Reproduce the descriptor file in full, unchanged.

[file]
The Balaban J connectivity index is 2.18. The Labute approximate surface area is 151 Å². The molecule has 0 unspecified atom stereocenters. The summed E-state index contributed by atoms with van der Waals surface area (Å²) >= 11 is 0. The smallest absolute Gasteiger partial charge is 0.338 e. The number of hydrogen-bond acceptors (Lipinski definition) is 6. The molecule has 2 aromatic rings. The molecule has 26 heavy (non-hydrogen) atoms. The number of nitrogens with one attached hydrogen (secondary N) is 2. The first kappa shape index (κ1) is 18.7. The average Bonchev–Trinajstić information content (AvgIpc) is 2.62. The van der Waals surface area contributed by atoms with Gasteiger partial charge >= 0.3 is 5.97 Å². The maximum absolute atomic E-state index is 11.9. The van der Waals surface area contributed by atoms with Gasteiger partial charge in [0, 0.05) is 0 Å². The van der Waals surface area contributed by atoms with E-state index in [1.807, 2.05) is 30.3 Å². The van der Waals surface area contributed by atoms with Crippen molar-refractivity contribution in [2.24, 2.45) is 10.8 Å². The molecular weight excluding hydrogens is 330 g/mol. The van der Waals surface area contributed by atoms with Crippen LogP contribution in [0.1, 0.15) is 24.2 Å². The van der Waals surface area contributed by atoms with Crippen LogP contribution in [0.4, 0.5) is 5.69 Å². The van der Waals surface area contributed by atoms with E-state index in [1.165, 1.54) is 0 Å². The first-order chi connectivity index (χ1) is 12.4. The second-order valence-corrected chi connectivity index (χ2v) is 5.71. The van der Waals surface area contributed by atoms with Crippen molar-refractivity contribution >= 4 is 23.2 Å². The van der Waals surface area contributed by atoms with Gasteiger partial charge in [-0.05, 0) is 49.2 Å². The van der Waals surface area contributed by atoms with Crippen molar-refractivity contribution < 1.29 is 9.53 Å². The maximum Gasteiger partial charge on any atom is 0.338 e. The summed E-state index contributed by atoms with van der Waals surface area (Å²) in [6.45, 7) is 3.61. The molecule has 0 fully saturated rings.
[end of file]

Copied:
The Balaban J connectivity index is 2.18. The Labute approximate surface area is 151 Å². The molecule has 0 unspecified atom stereocenters. The summed E-state index contributed by atoms with van der Waals surface area (Å²) >= 11 is 0. The smallest absolute Gasteiger partial charge is 0.338 e. The number of hydrogen-bond acceptors (Lipinski definition) is 6. The molecule has 2 aromatic rings. The molecule has 26 heavy (non-hydrogen) atoms. The number of nitrogens with one attached hydrogen (secondary N) is 2. The first kappa shape index (κ1) is 18.7. The average Bonchev–Trinajstić information content (AvgIpc) is 2.62. The van der Waals surface area contributed by atoms with Gasteiger partial charge >= 0.3 is 5.97 Å². The maximum absolute atomic E-state index is 11.9. The van der Waals surface area contributed by atoms with Gasteiger partial charge in [0, 0.05) is 0 Å². The van der Waals surface area contributed by atoms with E-state index in [1.807, 2.05) is 30.3 Å². The van der Waals surface area contributed by atoms with Crippen molar-refractivity contribution in [2.24, 2.45) is 10.8 Å². The molecular weight excluding hydrogens is 330 g/mol. The van der Waals surface area contributed by atoms with Crippen LogP contribution in [0.1, 0.15) is 24.2 Å². The van der Waals surface area contributed by atoms with Crippen LogP contribution in [0.4, 0.5) is 5.69 Å². The van der Waals surface area contributed by atoms with E-state index in [1.165, 1.54) is 0 Å². The first-order chi connectivity index (χ1) is 12.4. The second-order valence-corrected chi connectivity index (χ2v) is 5.71. The van der Waals surface area contributed by atoms with Crippen molar-refractivity contribution >= 4 is 23.2 Å². The van der Waals surface area contributed by atoms with Gasteiger partial charge in [-0.05, 0) is 49.2 Å². The van der Waals surface area contributed by atoms with Crippen molar-refractivity contribution < 1.29 is 9.53 Å². The maximum Gasteiger partial charge on any atom is 0.338 e. The summed E-state index contributed by atoms with van der Waals surface area (Å²) in [6.45, 7) is 3.61. The molecule has 0 fully saturated rings.